Satoru Iwata Outlines Wii U Holiday Target Audience and Aim for a "Unique Approach"

"Imitating others is the kind of reasoning that Nintendo tries to avoid"

Last week Nintendo revealed its Q2 financial results, which delivered a narrow profit but showed a largely downward trend in performance, particularly as the Wii U endured a poor Summer. Nintendo has now released the official translation of the financial results Q & A that followed, in which investors took the opportunity to quiz Nintendo President Satoru Iwata.

When asked about marketing activities for the Wii U in North America and Europe, a subject on which we've asked your opinion, Iwata-san explained that the content on offer this Holiday season represents an entirely different proposition to the PS4 and One, something the Nintendo President considers to be a potential positive.

We have an offering of software for the end of this calendar year that encourages family fun at home. Nintendo is preparing a number of Wii U games for next year that greatly appeal to highly skilled users, but at the end of this calendar year, we have quite a few offerings that can be played by the whole family, dad and the kids, or grandparents and the kids. Other companies will launch new consoles (in the overseas markets at the end of this year), but I think they focus on targeting highly skilled users. Therefore, in that sense, though the competition will heat up because new game consoles will come out and there will be a “war of the game consoles” played out in media articles, we wonder if the target user will actually be the same. The games available at the end of this calendar year, “Super Mario 3D World,” “Wii Party U,” “Mario & Sonic at the Sochi 2014 Olympic Winter Games,” “Wii Sports Club” and “Wii Fit U,” all lean more toward family use, and we are targeting those who bought Wii and would be interested in the Wii U offerings. That is slightly different than what other companies are aiming for. Thus, in the sense that we attract consumers interested in this category of video games, I think the launch of other video game systems is also good for us because they energize the video game industry as a whole. Though there are some who take the view that intensified competition means overseas competition will be tough for Nintendo, no matter how Nintendo does domestically, I do not necessarily see it that way. This year, what Nintendo is promoting is, conversely, to stand out in the game industry for individuality. I believe we have become a unique value.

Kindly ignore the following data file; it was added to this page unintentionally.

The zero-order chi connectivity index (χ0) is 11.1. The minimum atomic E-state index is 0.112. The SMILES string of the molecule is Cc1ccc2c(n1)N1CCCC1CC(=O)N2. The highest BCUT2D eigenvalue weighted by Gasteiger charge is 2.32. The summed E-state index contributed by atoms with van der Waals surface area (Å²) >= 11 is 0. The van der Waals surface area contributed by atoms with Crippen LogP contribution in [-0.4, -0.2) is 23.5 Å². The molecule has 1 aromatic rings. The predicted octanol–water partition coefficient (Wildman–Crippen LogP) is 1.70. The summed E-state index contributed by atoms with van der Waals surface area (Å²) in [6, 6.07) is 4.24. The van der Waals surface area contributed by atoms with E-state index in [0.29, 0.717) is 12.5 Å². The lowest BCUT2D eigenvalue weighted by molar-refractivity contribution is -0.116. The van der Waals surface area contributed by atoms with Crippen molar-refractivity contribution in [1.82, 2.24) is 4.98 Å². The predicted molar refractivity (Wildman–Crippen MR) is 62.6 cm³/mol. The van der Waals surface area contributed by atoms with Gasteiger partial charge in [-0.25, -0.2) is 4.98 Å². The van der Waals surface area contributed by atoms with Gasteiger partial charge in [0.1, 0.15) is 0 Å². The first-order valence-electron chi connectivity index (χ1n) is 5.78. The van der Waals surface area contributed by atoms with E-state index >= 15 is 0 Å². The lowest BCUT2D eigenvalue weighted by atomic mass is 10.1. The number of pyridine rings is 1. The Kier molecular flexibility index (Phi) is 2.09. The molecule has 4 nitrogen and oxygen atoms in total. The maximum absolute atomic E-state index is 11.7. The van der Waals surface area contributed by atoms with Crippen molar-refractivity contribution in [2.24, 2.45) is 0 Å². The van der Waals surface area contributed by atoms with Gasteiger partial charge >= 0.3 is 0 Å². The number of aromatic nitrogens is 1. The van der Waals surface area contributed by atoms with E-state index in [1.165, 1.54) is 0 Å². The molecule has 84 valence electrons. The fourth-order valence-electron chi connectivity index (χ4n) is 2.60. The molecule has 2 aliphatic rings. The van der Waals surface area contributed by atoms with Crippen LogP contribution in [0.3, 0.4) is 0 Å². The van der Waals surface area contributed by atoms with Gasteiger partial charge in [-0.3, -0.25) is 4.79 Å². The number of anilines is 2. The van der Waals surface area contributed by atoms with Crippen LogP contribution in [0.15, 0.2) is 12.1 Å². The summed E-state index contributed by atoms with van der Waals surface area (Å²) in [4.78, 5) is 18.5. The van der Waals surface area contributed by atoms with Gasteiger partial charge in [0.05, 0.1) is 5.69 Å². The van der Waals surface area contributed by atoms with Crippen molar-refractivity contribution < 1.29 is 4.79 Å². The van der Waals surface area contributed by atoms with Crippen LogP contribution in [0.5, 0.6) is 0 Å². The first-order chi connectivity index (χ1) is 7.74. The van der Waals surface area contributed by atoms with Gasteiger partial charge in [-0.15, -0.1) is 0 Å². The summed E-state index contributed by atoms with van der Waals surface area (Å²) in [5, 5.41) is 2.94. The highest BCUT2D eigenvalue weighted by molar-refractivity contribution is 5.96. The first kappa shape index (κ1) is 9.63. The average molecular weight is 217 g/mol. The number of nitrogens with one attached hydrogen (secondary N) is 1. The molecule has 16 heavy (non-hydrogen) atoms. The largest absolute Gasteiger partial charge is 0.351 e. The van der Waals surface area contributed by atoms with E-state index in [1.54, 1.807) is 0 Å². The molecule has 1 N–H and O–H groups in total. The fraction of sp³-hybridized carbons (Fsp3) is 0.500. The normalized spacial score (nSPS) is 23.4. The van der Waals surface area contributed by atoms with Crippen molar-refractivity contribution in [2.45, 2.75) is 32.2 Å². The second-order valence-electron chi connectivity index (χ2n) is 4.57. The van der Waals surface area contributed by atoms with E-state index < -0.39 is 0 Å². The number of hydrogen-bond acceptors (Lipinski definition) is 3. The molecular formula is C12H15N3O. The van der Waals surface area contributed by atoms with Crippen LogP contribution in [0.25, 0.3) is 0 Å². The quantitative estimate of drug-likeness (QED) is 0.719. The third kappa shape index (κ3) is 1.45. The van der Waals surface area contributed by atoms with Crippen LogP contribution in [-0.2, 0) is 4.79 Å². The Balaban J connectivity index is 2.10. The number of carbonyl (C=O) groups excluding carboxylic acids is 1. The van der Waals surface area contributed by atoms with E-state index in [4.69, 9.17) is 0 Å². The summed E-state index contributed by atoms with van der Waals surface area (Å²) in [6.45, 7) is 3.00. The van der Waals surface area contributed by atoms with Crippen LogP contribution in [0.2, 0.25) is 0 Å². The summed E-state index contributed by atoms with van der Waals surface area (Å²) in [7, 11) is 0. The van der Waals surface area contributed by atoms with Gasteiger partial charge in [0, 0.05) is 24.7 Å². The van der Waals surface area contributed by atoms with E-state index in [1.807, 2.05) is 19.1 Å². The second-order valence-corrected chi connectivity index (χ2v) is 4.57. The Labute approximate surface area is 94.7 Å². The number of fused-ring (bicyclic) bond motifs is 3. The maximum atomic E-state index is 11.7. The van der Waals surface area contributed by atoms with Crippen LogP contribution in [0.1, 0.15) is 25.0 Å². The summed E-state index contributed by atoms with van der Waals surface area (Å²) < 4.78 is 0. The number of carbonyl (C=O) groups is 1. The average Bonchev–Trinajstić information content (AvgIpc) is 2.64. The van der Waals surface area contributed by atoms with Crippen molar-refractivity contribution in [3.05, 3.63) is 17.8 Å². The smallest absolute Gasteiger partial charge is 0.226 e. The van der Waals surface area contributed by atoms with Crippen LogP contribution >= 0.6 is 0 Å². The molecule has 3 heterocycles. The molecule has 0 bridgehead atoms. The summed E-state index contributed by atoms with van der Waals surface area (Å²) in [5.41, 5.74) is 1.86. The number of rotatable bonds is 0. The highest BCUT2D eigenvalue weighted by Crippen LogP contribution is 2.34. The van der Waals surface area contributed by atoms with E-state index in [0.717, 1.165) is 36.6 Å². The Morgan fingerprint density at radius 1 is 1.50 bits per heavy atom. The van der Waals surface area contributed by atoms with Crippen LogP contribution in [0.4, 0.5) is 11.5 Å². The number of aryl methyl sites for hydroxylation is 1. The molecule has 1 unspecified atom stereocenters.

On the subject of offering a unique product, Iwata-san returned to the theme when asked about the subject of Nintendo maintaining its financial projections, third-party support for the Wii U, the system's failures in attracting some content and the company's potential investment to bring more games to the system from external companies.

I believe that my ultimate responsibility is to maximize the long-term corporate value of Nintendo. That is how I view my role, but on the other hand, I am not saying that the current financial forecast has become unattainable. As I remarked just a while ago, the annual financial performance of a video game company rests heavily upon its success in the year-end sales season. There would of course be a significant difference between the most optimistic and the most pessimistic scenarios. This is the inevitable fate of any video game company, and even if one may hope it to be more foreseeable, we operate in an environment where it is impossible to know the outcome of a product we have produced until consumers have tried it for themselves. What is more, how players influence the value of our products and turn them into hit titles through interacting with each other, and thereby creating buzz in society, is simply beyond our reach. All we can do is offer the best entertainment that we can and do our best to motivate our consumers to talk about our products, but there is inevitably a fair degree of uncertainty in our performance. Therefore, I do not think that it is the right time to change our financial forecast.

In terms of how we view our relationship with third-party publishers, I think it is natural that there is a difference between publishers who have the software development resources like Nintendo’s to build a software lineup of their own and publishers who do not. Since former President Yamauchi passed away, I have been considering what he taught us in the end, and his words that the worst thing we can do in entertainment is to follow what others are doing spoke directly to my heart. Following and imitating others is the kind of reasoning that Nintendo tries to avoid the most, and while we certainly do not have a negative attitude toward strengthening our ties with third-party publishers, employing the same methodology as the other manufacturers would only lead to the most simplistic competitive approaches, such as price wars or money-giving that would never end. We would like to take a unique approach of our own and build sustainable relationships with our third-party publishers.

For better of worse, Nintendo is continuing its policy of going its own way, and by extension standing out against rival systems from Microsoft and Sony. What do you think of the tactic of targeting families this Holiday season, as well as Iwata-san's comments on maintaining a unique approach and avoiding the imitation of others? Sound off and let us know in the comments below.

[via nintendo.co.jp]